The Good Bad News on Insurance Company Welfare

It’s Not That the Health Care Bill Does Too Little Good, It’s That It Does Too Much Harm

By: Jon Walker Wednesday March 17, 2010 1:41 pm

The Senate bill further entrenches the private health insurance system. It continues the terrible pattern of privatizing our social safety net in such a way that business skims 20% off the top. It makes sure the big, life saving medications of the future remain incredibly expensive, so as to enrich the drug industry. It takes a giant step towards eroding women’s reproductive rights. It wastes hundreds of millions to fortify the same, broken health care system that is crushing our economy. The worst part is I don’t see anything in this bill that might serve as a path to real reform. There is no public option or Medicare buy-in. There is no proper state single payer waiver. There is no mechanism to move to an all-payer system and/or a clear path to force for-profit companies out of the health insurance market.


House Democrats scramble to ensure adequate deficit reduction in health bill

By Lori Montgomery, Washington Post Staff Writer

Wednesday, March 17, 2010

Democrats hoped to receive the Congressional Budget Office report on the legislation’s budgetary impact late Tuesday night. Because Democrats are using special budget rules, known as reconciliation, to protect the package from a Republican filibuster, the measure must reduce the deficit by at least $2 billion over the next five years and avoid increasing the deficit in any year thereafter. Under normal circumstances, that rule would require the bill simply to contain enough revenue-raising provisions to offset new spending. But, like so much else in the health-care debate, this time it is more complicated.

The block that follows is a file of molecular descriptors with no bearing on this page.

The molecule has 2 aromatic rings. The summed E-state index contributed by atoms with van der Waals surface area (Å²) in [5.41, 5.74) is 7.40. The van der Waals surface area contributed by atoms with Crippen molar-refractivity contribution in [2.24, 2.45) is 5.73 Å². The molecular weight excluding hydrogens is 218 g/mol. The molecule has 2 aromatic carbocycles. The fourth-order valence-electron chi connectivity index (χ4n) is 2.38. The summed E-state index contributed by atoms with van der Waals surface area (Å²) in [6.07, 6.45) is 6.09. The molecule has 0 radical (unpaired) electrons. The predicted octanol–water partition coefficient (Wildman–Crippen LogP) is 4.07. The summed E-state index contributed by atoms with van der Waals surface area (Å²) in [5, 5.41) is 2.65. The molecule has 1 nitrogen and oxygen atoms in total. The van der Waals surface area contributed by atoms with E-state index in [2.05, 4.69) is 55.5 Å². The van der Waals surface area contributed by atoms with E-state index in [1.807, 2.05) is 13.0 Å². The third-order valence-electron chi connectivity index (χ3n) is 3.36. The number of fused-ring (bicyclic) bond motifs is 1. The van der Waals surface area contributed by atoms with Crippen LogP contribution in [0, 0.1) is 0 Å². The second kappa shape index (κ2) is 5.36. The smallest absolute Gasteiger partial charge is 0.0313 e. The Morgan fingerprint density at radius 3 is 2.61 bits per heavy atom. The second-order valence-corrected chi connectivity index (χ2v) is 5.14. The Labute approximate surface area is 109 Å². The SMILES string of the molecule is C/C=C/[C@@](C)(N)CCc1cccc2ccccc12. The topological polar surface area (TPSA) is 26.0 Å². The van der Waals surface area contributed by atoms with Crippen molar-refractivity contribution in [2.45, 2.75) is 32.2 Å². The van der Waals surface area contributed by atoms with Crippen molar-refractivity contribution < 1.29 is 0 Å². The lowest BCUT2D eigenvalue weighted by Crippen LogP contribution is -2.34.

Instead of being measured against current law, the deficit-reduction potential of the “fixes” package will be measured against the Senate bill, which must be passed by the House before the Senate can approve the fixes. The Senate bill would trim $118 billion from the deficit over the next decade and hundreds of billions of dollars in the following 10 years. For the fixes package to comply with reconciliation rules, it must also promise significant long-term deficit reduction, aides said.

Even with Kucinich-

New Health Care Whip Count: Still 191 Yes, 206 No (205-209 with Leaners)

By: David Dayen Wednesday March 17, 2010 11:34 am

In fact, there is some slippage-

Jerry Costello Flips into the Stupak Bloc

By: David Dayen Wednesday March 17, 2010 1:14 pm

However, the abortion language was always going to be a problem for the Illinois lawmaker, and this is a fairly clear sign that he has returned to the Stupak bloc and out of the “Stupak-curious” realm. So add another no vote to the big board. With leaners, you’re at 205-210, with Democrats able to lose only 5 of the remaining uncommitted 16: